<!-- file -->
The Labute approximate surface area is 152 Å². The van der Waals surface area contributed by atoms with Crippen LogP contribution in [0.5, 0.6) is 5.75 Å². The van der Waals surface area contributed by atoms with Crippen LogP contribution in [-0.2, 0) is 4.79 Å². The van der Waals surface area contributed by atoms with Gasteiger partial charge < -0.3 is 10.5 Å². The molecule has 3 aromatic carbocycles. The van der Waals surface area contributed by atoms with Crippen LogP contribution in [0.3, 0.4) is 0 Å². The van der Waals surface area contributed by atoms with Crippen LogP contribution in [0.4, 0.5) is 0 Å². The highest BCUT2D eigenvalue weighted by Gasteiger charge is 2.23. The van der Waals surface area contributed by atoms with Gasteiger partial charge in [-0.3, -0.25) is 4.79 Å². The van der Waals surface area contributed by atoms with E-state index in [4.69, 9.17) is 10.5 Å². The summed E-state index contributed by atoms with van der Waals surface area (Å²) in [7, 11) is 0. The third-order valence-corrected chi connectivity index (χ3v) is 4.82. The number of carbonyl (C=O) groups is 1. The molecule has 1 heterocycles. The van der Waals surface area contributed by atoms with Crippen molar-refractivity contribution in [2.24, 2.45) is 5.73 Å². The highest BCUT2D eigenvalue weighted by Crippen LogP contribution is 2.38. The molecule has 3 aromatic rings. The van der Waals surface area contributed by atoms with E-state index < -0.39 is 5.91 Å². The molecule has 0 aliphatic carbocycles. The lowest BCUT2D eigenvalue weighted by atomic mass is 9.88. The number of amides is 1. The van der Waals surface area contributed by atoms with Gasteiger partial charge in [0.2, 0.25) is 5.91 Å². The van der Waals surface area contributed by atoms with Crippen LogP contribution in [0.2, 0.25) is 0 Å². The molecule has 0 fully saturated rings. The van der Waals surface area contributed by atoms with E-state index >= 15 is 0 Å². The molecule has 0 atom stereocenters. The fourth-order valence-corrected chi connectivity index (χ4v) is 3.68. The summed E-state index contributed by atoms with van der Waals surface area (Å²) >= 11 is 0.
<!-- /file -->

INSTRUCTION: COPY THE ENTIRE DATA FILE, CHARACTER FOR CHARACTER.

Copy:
The Labute approximate surface area is 152 Å². The van der Waals surface area contributed by atoms with Crippen LogP contribution in [0.5, 0.6) is 5.75 Å². The van der Waals surface area contributed by atoms with Crippen LogP contribution in [-0.2, 0) is 4.79 Å². The van der Waals surface area contributed by atoms with Gasteiger partial charge < -0.3 is 10.5 Å². The molecule has 3 aromatic carbocycles. The van der Waals surface area contributed by atoms with Crippen LogP contribution in [0.3, 0.4) is 0 Å². The van der Waals surface area contributed by atoms with Crippen LogP contribution in [0.4, 0.5) is 0 Å². The highest BCUT2D eigenvalue weighted by Gasteiger charge is 2.23. The van der Waals surface area contributed by atoms with Gasteiger partial charge in [-0.3, -0.25) is 4.79 Å². The van der Waals surface area contributed by atoms with E-state index in [4.69, 9.17) is 10.5 Å². The summed E-state index contributed by atoms with van der Waals surface area (Å²) in [7, 11) is 0. The third-order valence-corrected chi connectivity index (χ3v) is 4.82. The number of carbonyl (C=O) groups is 1. The molecule has 1 heterocycles. The van der Waals surface area contributed by atoms with Crippen molar-refractivity contribution in [2.24, 2.45) is 5.73 Å². The highest BCUT2D eigenvalue weighted by Crippen LogP contribution is 2.38. The molecule has 3 aromatic rings. The van der Waals surface area contributed by atoms with E-state index < -0.39 is 5.91 Å². The molecule has 0 aliphatic carbocycles. The lowest BCUT2D eigenvalue weighted by atomic mass is 9.88. The number of amides is 1. The van der Waals surface area contributed by atoms with Gasteiger partial charge in [0.2, 0.25) is 5.91 Å². The van der Waals surface area contributed by atoms with Crippen LogP contribution in [0.2, 0.25) is 0 Å². The molecule has 0 fully saturated rings. The van der Waals surface area contributed by atoms with E-state index >= 15 is 0 Å². The molecule has 0 atom stereocenters. The fourth-order valence-corrected chi connectivity index (χ4v) is 3.68. The summed E-state index contributed by atoms with van der Waals surface area (Å²) >= 11 is 0.